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Determining Motion from a Derivative

  1. Jan 7, 2015 #1
    1. The problem statement, all variables and given/known data
    Given position function r(t) and r'(t) = c X r(t), where c is some constant vector, describe the path of the particle. In other words, describe r(t).

    2. Relevant equations
    //

    3. The attempt at a solution


    a) r'(t) points in the direction of motion. If we can understand how r'(t) changes direction, we can understand how r(t) moves.
    b) r'(t) is the cross product of c and r(t). Therefore, the function is perpendicular to both c and r(t).
    c) If r'(t) is perpendicular to c, r'(t) lies on a plane that c is normal to.
    d) ---- No other leads
     
  2. jcsd
  3. Jan 7, 2015 #2

    RUber

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    Consider iterating a few times with Newton's method to see what happens.
    For starters, assume that C = Identity and evaluate the cross product.
     
  4. Jan 10, 2015 #3
    what does C = identity mean, sorry? a constant function?

    if c is given by <C1,C2,C3> and I cross that by r(t) <R1,R2,R3>, I get a cross product.:
    <C2(R3) - C3(R2), C1(R3) - C3(R1), C1(R2) - C2(R1)>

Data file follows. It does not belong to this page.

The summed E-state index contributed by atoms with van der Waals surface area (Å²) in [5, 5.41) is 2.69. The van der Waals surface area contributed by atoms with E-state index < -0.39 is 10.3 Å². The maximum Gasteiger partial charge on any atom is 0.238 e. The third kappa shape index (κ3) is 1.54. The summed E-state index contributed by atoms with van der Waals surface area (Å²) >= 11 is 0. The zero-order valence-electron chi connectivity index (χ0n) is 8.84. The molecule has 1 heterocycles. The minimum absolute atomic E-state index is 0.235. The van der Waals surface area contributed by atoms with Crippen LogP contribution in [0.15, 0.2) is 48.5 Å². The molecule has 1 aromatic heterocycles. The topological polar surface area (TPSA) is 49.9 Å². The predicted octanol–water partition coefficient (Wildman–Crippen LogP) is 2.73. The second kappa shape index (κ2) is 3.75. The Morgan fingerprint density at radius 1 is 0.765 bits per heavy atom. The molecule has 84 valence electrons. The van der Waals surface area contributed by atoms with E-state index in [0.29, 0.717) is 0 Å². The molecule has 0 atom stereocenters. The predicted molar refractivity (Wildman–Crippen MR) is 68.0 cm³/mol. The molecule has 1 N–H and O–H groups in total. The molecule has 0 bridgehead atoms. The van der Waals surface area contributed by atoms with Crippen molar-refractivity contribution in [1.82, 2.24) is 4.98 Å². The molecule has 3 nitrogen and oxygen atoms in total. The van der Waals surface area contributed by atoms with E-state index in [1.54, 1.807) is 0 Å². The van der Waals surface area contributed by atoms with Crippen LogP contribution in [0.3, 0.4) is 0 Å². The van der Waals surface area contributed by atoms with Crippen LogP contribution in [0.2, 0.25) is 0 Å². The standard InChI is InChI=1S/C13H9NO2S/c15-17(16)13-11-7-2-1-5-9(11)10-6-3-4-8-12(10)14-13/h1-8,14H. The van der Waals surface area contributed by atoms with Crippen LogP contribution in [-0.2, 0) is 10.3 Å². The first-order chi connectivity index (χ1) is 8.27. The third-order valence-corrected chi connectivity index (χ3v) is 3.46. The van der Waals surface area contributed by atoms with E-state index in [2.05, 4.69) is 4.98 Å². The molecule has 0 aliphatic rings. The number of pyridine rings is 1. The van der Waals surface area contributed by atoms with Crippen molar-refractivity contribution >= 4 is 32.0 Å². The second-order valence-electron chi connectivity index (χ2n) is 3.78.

I then multiply that cross product by time interval t. This gives the position function's next approximate position.

    $<t[C2(R3) - C3(R2)], t[C1(R3) - C3(R1)], t[C1(R2) - C2(R1)]t>

    Subsequent iterations become very messy. Are you sure about this? No conceptual way of understanding the problem?
     
  5. Jan 10, 2015 #4

    haruspex

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    Dot both sides with r(t) and solve. What does this tell you about |r(t)|?
     
  6. Jan 10, 2015 #5

    vela

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    You might find it helpful to choose a coordinate system to make the analysis easier. Orient the coordinate system so that ##\vec{c}## points along the z-axis. That'll give you a much simpler expression for ##\vec{c}\times\vec{r}##.
     
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